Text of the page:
Nestled in the quaint and lush countryside of the English north-west is the town of Macclesfield. The winding paths of the town’s expansive cemetery are lined with modest gravestones, each commemorating the life of one of Macclesfield’s late citizens. One of these gravestones – no more or less remarkable than those around it – is marked ‘Love Will Tear Us Apart’. Its unembellished surface and basic typeface belie the extraordinary story of the man it honours.
In May 1977, an unknown band called Warsaw took the stage for the very first time. Comprised of vocalist Ian Curtis, guitarist Bernard Sumner, bassist Peter Hook and drummer Tony Tabac, the band, formed in Salford the year previous, received rapid and favourable exposure as a result of reviews in the NME and other national publications. By 1978, Stephen Morris had become the band’s permanent drummer and their name had changed to Joy Division, which is a reference to the infamous prostitution wing of the most depraved Nazi concentration camps. It was on that sinister note that Joy Division began recording music – first their An Ideal for Living EP in December of ’78, and then their timeless debut album, Unknown Pleasures, in June 1979.
Like many my age, my first encounter with Joy Division was The Wombats‘ 2007 single, Let’s Dance to Joy Division; several years later, and with a broader knowledge of the band in question, the irony of this reference finally dawned on me. Nevertheless, to say that dancing to the gloom of Joy Division is an oxymoron would be untrue, because Curtis himself managed a unique kind of dance floor arrhythmia as he sang. This iconic dancing was said to be a reflection of his worsening bouts of epilepsy, the sudden onset of which marred many of the group’s live performances.
Disorder, then, is an apt beginning. Peter Hook’s bass provides a melodic anchor around which the other instruments float and intersect, their unerring groove pierced by Joy Division’s most striking guitar riff. There is an eerie sheen to Unknown Pleasures that is at odds with the intense moods and experiences the band sought to express. The raw aggression and emotion of their live performances gave way to a sound that was altogether more spacious (with the exception of the short, frenetic Interzone). Recorded, Disorder is almost a pop song. But listen to it and imagine Ian Curtis writhing madly on a dimly-lit stage, Stephen Morris’ drums a cacophony in the confinements of a Manchester club, and I think you get a far better idea of the essence of Joy Division.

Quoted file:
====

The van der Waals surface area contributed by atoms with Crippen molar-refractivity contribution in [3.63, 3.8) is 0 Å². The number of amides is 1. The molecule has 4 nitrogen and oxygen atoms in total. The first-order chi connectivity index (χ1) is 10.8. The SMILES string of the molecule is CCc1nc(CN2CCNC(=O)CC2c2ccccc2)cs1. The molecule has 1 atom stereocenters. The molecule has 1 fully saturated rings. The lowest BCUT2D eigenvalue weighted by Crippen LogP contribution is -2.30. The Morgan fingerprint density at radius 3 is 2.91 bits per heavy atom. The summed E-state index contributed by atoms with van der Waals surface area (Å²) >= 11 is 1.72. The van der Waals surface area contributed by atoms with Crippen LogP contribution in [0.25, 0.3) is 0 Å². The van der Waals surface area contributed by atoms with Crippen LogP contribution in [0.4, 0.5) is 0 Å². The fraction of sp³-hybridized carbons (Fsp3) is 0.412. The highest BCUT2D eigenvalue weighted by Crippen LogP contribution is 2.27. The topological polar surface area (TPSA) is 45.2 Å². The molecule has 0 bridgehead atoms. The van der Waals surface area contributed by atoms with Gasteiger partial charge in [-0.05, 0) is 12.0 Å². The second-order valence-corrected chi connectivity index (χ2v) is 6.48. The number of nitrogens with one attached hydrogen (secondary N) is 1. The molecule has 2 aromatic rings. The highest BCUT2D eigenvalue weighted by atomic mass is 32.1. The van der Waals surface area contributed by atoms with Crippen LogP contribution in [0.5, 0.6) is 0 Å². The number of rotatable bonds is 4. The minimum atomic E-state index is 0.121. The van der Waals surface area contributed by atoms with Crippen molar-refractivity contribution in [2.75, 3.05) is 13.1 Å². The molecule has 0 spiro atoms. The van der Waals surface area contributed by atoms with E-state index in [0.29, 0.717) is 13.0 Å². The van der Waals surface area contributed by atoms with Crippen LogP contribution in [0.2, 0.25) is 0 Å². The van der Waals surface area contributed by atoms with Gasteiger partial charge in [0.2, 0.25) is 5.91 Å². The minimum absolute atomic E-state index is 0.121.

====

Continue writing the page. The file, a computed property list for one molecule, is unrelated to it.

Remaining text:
Day of the Lords is gloomier, Hook’s bass less buoyant. Bernard Sumner’s guitar wails above Curtis’ wretched howls of ‘When will it end?’. Motoric percussion leads Candidate down the same dark alley, before a clanging gate introduces Insight, the vocals for which were deliberately recorded down a telephone line. The man responsible for this idea, and the eclectic array of sounds that appear throughout Unknown Pleasures (a bottle being smashed in I Remember Nothing, for example), was producer Martin Hannett. His unconventional methods left the band members divided in their appraisal of the album. Curtis and Morris were pleased, while Sumner and Hook thought it conveyed too dour an atmosphere and all but stifled the elements of punk that surfaced in their live performances.
This temperance is perhaps most apparent in New Dawn Fades; it teeters on the edge of ferocity, but, like a dog with a barking collar, is restrained to merely a snarl. This is a stark contrast to the clean, metronomic percussion of She’s Lost Control, one of the most memorable cuts from the album. The lyrics tell of a girl suffering an epileptic seizure; solemn enough in itself, this topic is made all the more poignant by Curtis’ own immense struggles with epilepsy.
Music is inextricably linked with emotion. As I get older and experience an array of more complex emotions, I often turn to music for validation and solace. It’s not that Joy Division’s music is the saddest or most relatable; it’s that it resonates in a way that is completely unique. Their remarkable aptitude for balancing sorrow and vigour, conveyed with the authority of Ian Curtis’ haunting baritone, ensured that the band’s existence, while brief, was enormously influential. This brevity was due, tragically, to Curtis’ suicide on the 18th May, 1980. He was 23.
In the end, no-one knows exactly what tore Ian Curtis apart. It might, indeed, have been love, or the failure thereof – his marriage had all but disintegrated – but the true reason he hanged himself in his kitchen is still veiled by conjecture. Fears about the band’s upcoming North American tour, as well as ongoing mental health problems, are probable contributing factors.
As a whole, Unknown Pleasures is an enigma of an album. It’s sparse, yet tremendous, offering as much ambience as it does passion. The circumstances surrounding Ian Curtis’ death undeniably enhance the mystique of Joy Division’s debut; nevertheless, it remains as relevant today as it was 36 years ago, having inspired a myriad post-punk bands at a definite turning point in music history.